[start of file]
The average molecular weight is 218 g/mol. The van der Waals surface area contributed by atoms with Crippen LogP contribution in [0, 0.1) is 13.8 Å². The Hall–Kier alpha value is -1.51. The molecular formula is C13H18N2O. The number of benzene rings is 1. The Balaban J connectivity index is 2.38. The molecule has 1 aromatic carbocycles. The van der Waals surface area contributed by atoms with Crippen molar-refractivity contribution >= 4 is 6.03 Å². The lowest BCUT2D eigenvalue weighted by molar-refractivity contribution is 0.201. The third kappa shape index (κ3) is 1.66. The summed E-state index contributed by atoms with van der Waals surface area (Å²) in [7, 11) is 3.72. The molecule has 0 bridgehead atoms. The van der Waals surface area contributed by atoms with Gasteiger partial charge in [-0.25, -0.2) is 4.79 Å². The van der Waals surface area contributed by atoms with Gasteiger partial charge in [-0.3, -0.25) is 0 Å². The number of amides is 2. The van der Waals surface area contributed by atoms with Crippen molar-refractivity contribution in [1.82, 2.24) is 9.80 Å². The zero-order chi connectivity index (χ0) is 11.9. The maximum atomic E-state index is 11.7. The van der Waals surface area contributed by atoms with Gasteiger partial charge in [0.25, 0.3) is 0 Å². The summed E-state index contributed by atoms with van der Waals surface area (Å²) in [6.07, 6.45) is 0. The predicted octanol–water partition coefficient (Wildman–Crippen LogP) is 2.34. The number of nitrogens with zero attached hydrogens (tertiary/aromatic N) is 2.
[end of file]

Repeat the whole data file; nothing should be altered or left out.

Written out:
The average molecular weight is 218 g/mol. The van der Waals surface area contributed by atoms with Crippen LogP contribution in [0, 0.1) is 13.8 Å². The Hall–Kier alpha value is -1.51. The molecular formula is C13H18N2O. The number of benzene rings is 1. The Balaban J connectivity index is 2.38. The molecule has 1 aromatic carbocycles. The van der Waals surface area contributed by atoms with Crippen molar-refractivity contribution >= 4 is 6.03 Å². The lowest BCUT2D eigenvalue weighted by molar-refractivity contribution is 0.201. The third kappa shape index (κ3) is 1.66. The summed E-state index contributed by atoms with van der Waals surface area (Å²) in [7, 11) is 3.72. The molecule has 0 bridgehead atoms. The van der Waals surface area contributed by atoms with Gasteiger partial charge in [-0.25, -0.2) is 4.79 Å². The van der Waals surface area contributed by atoms with Gasteiger partial charge in [-0.3, -0.25) is 0 Å². The number of amides is 2. The van der Waals surface area contributed by atoms with Crippen molar-refractivity contribution in [1.82, 2.24) is 9.80 Å². The zero-order chi connectivity index (χ0) is 11.9. The maximum atomic E-state index is 11.7. The van der Waals surface area contributed by atoms with Gasteiger partial charge in [0.25, 0.3) is 0 Å². The summed E-state index contributed by atoms with van der Waals surface area (Å²) in [6.07, 6.45) is 0. The predicted octanol–water partition coefficient (Wildman–Crippen LogP) is 2.34. The number of nitrogens with zero attached hydrogens (tertiary/aromatic N) is 2.